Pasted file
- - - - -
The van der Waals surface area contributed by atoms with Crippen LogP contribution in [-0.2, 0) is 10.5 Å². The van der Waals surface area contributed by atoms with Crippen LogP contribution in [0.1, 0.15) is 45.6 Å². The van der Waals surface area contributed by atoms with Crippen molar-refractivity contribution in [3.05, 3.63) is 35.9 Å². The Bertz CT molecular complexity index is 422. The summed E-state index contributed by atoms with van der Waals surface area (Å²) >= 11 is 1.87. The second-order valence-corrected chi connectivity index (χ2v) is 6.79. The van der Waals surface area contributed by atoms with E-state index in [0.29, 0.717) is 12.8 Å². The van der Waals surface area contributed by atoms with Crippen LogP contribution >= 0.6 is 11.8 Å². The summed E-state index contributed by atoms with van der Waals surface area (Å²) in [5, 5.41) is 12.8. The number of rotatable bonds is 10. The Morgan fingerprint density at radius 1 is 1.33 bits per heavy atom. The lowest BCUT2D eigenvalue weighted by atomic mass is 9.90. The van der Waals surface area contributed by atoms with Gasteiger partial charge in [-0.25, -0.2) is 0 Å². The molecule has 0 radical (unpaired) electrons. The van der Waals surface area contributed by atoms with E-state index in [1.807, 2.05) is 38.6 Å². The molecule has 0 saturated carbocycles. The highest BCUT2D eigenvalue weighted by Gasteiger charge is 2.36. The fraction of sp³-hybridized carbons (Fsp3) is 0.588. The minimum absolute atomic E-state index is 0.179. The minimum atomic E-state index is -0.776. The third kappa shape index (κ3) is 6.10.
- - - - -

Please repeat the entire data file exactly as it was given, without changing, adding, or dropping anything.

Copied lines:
The van der Waals surface area contributed by atoms with Crippen LogP contribution in [-0.2, 0) is 10.5 Å². The van der Waals surface area contributed by atoms with Crippen LogP contribution in [0.1, 0.15) is 45.6 Å². The van der Waals surface area contributed by atoms with Crippen molar-refractivity contribution in [3.05, 3.63) is 35.9 Å². The Bertz CT molecular complexity index is 422. The summed E-state index contributed by atoms with van der Waals surface area (Å²) >= 11 is 1.87. The second-order valence-corrected chi connectivity index (χ2v) is 6.79. The van der Waals surface area contributed by atoms with E-state index in [0.29, 0.717) is 12.8 Å². The van der Waals surface area contributed by atoms with Crippen LogP contribution >= 0.6 is 11.8 Å². The summed E-state index contributed by atoms with van der Waals surface area (Å²) in [5, 5.41) is 12.8. The number of rotatable bonds is 10. The Morgan fingerprint density at radius 1 is 1.33 bits per heavy atom. The lowest BCUT2D eigenvalue weighted by atomic mass is 9.90. The van der Waals surface area contributed by atoms with Gasteiger partial charge in [-0.25, -0.2) is 0 Å². The molecule has 0 radical (unpaired) electrons. The van der Waals surface area contributed by atoms with E-state index in [1.807, 2.05) is 38.6 Å². The molecule has 0 saturated carbocycles. The highest BCUT2D eigenvalue weighted by Gasteiger charge is 2.36. The fraction of sp³-hybridized carbons (Fsp3) is 0.588. The minimum absolute atomic E-state index is 0.179. The minimum atomic E-state index is -0.776. The third kappa shape index (κ3) is 6.10.